I like Meacham, a lot. (Go read American Lion.) But anytime you write a piece about a city from 30,000 feet, as he does in this one, there are going to be issues: looking at music in this town through the eyes of Sony's CEO and Taylor Swift misses a lot about why Nashville's scene is substantially better than it was 20 years ago; using Tommy Frist to describe the city as more "soulful" than Charlotte is damning by faint praise (if we don't have more soul than the bankers, we're screwed); there's an implication that we should be lucky that the Frists, Ingrams and other Captains Of Industry deigned to live and keep their money here.
And for crissakes … BRICKTOP'S?
There have always been power lunches at that spot. More than 20 years ago, you could pop into Houston's — in the exact same location where BrickTop's is now, with the exact same style of menu — and see the city's power brokers sitting down over lightly battered chicken tenders or a Cobb salad. If half of the legislative leaders and cabinet heads could be found at either Hap Townes or Arnold's, the other half were grazing West End for spinach dip and five-nut brownies.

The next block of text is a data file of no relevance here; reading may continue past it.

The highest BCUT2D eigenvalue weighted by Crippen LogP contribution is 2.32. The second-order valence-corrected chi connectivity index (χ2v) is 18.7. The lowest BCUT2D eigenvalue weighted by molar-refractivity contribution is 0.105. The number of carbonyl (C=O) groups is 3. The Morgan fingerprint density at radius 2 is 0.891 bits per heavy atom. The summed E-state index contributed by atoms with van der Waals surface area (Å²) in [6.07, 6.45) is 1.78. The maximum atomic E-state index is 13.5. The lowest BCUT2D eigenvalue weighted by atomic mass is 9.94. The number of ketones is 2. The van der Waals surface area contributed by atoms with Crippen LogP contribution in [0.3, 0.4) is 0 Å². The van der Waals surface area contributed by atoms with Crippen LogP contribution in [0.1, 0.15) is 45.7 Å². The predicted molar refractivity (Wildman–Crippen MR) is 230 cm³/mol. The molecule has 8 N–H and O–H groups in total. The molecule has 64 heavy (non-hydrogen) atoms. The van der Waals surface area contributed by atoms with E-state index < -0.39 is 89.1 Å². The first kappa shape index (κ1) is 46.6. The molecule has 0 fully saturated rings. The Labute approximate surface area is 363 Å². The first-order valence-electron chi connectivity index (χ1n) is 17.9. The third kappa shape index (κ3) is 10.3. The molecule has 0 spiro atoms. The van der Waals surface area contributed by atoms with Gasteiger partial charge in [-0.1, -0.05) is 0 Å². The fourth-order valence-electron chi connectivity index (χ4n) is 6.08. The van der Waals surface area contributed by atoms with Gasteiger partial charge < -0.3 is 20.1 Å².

But "Meacham finds rich and powerful in the same place rich and powerful have been eating for decades" is a lot less sexy than "The South's Red-Hot Town." Meacham's piece does get some of the big picture correct, but ending up at BrickTop's for an illustration of the city makes it feel, as one colleague suggests, that he ended up in the first restaurant he found on his drive in from Belle Meade.